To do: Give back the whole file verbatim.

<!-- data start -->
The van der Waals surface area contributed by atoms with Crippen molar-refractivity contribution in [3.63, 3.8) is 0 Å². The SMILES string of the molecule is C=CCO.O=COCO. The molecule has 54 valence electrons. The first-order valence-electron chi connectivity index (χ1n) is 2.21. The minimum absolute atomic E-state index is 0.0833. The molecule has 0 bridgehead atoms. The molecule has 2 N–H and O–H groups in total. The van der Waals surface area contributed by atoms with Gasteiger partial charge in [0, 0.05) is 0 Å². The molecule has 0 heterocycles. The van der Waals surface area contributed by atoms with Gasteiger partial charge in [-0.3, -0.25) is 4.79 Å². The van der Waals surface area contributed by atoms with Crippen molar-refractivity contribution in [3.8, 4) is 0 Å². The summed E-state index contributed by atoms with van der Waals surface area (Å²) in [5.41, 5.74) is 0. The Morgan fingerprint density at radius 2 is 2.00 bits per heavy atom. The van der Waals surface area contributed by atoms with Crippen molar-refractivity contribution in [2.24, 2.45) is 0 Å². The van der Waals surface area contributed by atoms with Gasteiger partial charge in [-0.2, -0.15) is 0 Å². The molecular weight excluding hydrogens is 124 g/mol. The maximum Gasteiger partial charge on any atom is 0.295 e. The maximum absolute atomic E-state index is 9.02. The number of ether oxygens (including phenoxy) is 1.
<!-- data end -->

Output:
The van der Waals surface area contributed by atoms with Crippen molar-refractivity contribution in [3.63, 3.8) is 0 Å². The SMILES string of the molecule is C=CCO.O=COCO. The molecule has 54 valence electrons. The first-order valence-electron chi connectivity index (χ1n) is 2.21. The minimum absolute atomic E-state index is 0.0833. The molecule has 0 bridgehead atoms. The molecule has 2 N–H and O–H groups in total. The van der Waals surface area contributed by atoms with Gasteiger partial charge in [0, 0.05) is 0 Å². The molecule has 0 heterocycles. The van der Waals surface area contributed by atoms with Gasteiger partial charge in [-0.3, -0.25) is 4.79 Å². The van der Waals surface area contributed by atoms with Crippen molar-refractivity contribution in [3.8, 4) is 0 Å². The summed E-state index contributed by atoms with van der Waals surface area (Å²) in [5.41, 5.74) is 0. The Morgan fingerprint density at radius 2 is 2.00 bits per heavy atom. The van der Waals surface area contributed by atoms with Crippen molar-refractivity contribution in [2.24, 2.45) is 0 Å². The van der Waals surface area contributed by atoms with Gasteiger partial charge in [-0.2, -0.15) is 0 Å². The molecular weight excluding hydrogens is 124 g/mol. The maximum Gasteiger partial charge on any atom is 0.295 e. The maximum absolute atomic E-state index is 9.02. The number of ether oxygens (including phenoxy) is 1.